September 21, 2020

The Cornerstone 09 Panel on “The Future of Evangelicalism”

Prof Rah’s Youtube channel has the entire Saturday panel on “The Future of Evangelicalism.” It’s excellent video and in seven parts. There is some minor editing (no introductions for example.) Thanks to Jonathan Choe and crew for great work in producing the video.


  1. That was all very interesting and insightful. I’d like to ask, though, what your take was on the end result of the discussion on the Prosperity Gospel. I think I land with Phylis Tickle in the idea that as long as prosperity is an economic issue I don’t see how it can be validly tied to the Gospel regardless of the cultural or socioeconomic package. I.e. while it’s a good thing if the Church helps the poor and helps impovershed nations rise up from that, if the message of the Gospel gets mixed up with economics, we’ve tained the message of the Gospel.

  2. Somewhat of a tricky question. Nothing that I would ever call the “Prosperity Gospel” is anything short of worthless, but I do recognize that in various contexts, there are are aspects of Biblical teaching that do have a positive economic and social effect on the poor and the powerless.

    If a drunk comes into my church and is converted, then gives his testimony a year later that he has a job, a house, he pays his bills, his kids have shoes and he thanks God for removing the curse of poverty and prospering him, I understand what has happened, and I wouldn’t call it the “prosperity Gospel.” I understand that some evangelicals might.

    I also understand that even bad teaching can have good effects. A prosperity preaching may cause a person to make many better choices in an effort to be blessed, with the end result of more money, more ability to share with others, etc.

    I grew up among SBCers giving God credit for financial prosperity as a result of tithing. I don’t agree with that, and I don’t call it the PG, but I understand how becoming responsive to God may have material and financial implications.

  3. Those are some pretty sweeping comments made in Part 5 on influence, specifically regarding denominations. As one who grew up in an non-denomination (Independent Baptist-granted it had alot of the marks of a denomination) but is now a licensed preacher in the PCA, I find the general, sweeping remarks by the gentlemen on the right a bit troubling. His hasty & over-generalization of denominations as organizations who exist to perpetuate themselves came over as a bit arrogant. I’m sure he’s aware of the good work of Anglicanism in Africa, of the PCA in Asia & even some of the reforms in your own SBC. Authority doesn’t come from ourselves or community; it comes from the Scriptures & you can’t properly interpret them in isolation or in an isolated “community.”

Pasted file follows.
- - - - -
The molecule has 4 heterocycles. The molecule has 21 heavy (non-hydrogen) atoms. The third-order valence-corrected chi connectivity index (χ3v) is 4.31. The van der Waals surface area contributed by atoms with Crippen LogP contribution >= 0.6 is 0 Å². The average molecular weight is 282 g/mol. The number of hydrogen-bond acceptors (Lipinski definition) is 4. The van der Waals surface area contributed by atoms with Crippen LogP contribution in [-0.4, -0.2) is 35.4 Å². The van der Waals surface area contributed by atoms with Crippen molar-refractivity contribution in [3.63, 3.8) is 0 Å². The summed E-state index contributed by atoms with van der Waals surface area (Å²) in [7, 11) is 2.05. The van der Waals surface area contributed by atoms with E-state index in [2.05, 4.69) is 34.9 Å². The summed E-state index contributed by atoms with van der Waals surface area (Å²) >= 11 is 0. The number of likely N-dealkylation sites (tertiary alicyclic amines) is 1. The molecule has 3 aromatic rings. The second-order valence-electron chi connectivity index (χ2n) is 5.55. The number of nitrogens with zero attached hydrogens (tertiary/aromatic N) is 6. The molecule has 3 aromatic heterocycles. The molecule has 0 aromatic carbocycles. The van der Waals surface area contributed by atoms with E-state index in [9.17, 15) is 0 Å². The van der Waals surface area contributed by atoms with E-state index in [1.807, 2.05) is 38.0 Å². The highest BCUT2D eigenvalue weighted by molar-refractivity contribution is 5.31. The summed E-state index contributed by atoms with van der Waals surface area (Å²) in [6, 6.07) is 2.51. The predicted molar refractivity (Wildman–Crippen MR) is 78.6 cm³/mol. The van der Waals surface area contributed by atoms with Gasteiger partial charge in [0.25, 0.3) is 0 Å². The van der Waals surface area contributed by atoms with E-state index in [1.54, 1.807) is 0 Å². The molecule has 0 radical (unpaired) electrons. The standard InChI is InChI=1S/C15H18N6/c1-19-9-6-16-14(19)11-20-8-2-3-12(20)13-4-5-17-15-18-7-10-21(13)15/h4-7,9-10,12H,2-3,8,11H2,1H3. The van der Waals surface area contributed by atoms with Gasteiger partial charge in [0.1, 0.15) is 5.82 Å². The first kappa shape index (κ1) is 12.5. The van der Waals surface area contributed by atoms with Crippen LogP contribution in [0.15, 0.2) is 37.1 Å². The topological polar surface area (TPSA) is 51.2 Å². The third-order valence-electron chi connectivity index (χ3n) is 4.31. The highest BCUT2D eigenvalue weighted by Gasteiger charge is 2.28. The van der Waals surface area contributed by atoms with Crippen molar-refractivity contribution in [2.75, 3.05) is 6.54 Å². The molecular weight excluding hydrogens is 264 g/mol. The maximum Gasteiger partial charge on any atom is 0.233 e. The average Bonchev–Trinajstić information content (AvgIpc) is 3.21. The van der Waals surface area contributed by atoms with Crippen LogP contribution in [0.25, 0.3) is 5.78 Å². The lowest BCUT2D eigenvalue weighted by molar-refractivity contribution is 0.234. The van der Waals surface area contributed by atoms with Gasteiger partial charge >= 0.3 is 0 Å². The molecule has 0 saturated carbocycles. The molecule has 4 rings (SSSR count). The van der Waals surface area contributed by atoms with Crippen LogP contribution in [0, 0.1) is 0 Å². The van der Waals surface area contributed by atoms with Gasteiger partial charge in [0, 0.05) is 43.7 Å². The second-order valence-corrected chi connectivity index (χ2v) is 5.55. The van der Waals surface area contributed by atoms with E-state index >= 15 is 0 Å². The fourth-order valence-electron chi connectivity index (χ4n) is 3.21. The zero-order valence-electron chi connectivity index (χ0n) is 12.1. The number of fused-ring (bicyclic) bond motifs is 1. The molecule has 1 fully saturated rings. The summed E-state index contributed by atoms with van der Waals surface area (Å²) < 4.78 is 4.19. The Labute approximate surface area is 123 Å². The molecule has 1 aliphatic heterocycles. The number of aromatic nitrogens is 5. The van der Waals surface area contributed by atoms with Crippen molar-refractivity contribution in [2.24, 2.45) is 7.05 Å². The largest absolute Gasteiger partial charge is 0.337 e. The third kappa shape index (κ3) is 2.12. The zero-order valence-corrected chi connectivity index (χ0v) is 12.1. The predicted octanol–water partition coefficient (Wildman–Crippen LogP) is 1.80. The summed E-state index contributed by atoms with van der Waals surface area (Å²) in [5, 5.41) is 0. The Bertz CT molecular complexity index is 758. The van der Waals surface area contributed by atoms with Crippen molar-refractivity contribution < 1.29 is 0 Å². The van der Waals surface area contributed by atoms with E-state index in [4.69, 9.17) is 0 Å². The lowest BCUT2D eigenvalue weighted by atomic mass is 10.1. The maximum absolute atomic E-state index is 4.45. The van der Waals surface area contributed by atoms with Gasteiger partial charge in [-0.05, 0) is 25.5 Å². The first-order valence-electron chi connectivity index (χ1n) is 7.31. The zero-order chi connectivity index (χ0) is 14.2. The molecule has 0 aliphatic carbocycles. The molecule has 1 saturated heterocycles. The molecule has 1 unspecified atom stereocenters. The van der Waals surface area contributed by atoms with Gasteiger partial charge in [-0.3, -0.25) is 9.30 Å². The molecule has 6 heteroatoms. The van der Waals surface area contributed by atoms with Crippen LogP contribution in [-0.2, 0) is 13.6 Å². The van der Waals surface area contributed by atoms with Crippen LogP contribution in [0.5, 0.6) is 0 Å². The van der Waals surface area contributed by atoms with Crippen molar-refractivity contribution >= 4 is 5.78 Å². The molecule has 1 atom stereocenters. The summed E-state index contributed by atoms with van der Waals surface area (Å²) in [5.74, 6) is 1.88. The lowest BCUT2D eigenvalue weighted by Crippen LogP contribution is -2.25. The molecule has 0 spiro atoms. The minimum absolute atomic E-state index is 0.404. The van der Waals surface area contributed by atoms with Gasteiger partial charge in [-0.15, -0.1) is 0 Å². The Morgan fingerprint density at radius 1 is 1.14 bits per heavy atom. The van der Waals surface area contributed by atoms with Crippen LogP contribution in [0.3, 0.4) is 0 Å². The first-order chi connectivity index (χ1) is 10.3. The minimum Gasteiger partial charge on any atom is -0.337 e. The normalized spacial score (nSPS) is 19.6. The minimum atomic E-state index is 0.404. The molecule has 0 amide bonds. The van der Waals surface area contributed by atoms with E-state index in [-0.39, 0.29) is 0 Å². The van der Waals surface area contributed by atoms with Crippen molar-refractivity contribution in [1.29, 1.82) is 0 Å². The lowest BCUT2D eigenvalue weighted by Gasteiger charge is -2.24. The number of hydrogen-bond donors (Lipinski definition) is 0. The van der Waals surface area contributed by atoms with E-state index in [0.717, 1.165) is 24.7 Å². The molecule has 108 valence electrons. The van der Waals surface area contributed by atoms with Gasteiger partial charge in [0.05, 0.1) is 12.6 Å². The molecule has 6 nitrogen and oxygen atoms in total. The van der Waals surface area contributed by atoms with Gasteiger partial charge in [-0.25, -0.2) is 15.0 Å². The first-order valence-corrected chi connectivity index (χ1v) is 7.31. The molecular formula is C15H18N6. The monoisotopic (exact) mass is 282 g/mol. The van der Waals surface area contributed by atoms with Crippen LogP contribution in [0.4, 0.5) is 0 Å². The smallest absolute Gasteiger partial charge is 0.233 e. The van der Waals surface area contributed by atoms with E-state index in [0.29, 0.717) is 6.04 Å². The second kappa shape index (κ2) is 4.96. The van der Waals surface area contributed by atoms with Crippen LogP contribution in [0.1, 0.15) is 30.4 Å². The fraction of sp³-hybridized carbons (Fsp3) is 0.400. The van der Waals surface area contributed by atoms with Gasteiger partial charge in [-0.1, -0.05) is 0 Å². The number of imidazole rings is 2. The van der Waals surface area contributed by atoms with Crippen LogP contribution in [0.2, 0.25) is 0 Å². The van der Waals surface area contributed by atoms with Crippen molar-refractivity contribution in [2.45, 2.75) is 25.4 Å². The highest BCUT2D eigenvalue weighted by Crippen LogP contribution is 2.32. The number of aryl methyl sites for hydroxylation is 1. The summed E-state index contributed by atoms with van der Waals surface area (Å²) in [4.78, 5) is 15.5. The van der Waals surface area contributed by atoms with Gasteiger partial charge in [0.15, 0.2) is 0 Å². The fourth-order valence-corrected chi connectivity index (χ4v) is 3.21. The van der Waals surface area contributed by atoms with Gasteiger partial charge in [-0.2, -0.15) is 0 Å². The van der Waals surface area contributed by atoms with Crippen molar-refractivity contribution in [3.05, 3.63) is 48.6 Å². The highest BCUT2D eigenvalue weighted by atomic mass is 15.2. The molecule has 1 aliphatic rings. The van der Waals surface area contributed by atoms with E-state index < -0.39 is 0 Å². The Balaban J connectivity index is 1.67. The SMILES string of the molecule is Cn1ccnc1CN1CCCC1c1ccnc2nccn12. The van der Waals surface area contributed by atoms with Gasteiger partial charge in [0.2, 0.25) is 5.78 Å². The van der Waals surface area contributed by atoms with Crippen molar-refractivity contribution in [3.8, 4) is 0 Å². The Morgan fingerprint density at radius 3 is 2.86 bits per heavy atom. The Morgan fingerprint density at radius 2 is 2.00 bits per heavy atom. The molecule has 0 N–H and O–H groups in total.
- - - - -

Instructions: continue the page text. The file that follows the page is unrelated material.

I must say, though, that this panel has given food for thought.

  4. Sorry the intros were edited:

    The panel is, from Left to Right:

    Michael Spencer, Blogger extraordinaire
    Sharon Gallagher, Editor of Radix Mag
    Soong Chan Rah, Seminary Prof and evangelical gadfly
    Phyllis Tickle, author and teacher
    Patrick Provost-Smith, Church historian
    Tony Jones, author, advocate for the Emerging Church

  5. Thanks for the update on the names, iMonk. That would explain Tony’s sweeping statements. Unfortunately for him, he’ll be finding a new community to join soon as the Emerging Church is headed off into the sunset.

  6. If I remember correctly, the question in part 5 was actually about influence. I think the problem in evangelicalism is exactly the fact that ‘authority’ was brought up in this conversation. People think they need authority to influence others. Human authority that is. Jesus gave us His authority, and that’s all any Jesus-follower needs to influence others. Too many Christians follow the human leaders in our churches instead of following Jesus. It’s the same reason God called it a sin when the people of Israel kept crying out for a human king, because they didn’t have the faith to follow an invisible God. (tho I don’t know what it says about God that He gives in to their whining and gives them Saul)

    I also agree that we need to get rid of the label ‘prosperity gospel’ and deal with each situation more individually. Any theology that says, if I do X, God must do Y, is very dangerous. I think it’s fine to say in impoverished areas, if I work with my hands, I will produce/earn substinence, but I think it does more harm than good for people to believe that physical possessions equal spiritual blessings. Because I don’t believe it’s true that everytime something materially positive happens to us, it’s God wanting to bless us. Sometimes He doesn’t want us to work 30 hours of overtime a week so we can afford better cars/homes while neglecting our families.

  7. I asked a question about influence- what is true influence- and I asked a question about whether the authority issue would be the undoing of evangelicals in the long run, per RC criticisms.

  8. My mistake. I do remember the question about authority, but I thought the subject of authority was brought up by one or two people right before that, while still talking about the question of influence.

  9. Tony mentioned it at the end of an answer, and I picked it up and asked it from that. (It was the only question I’d been told to be sure and ask.)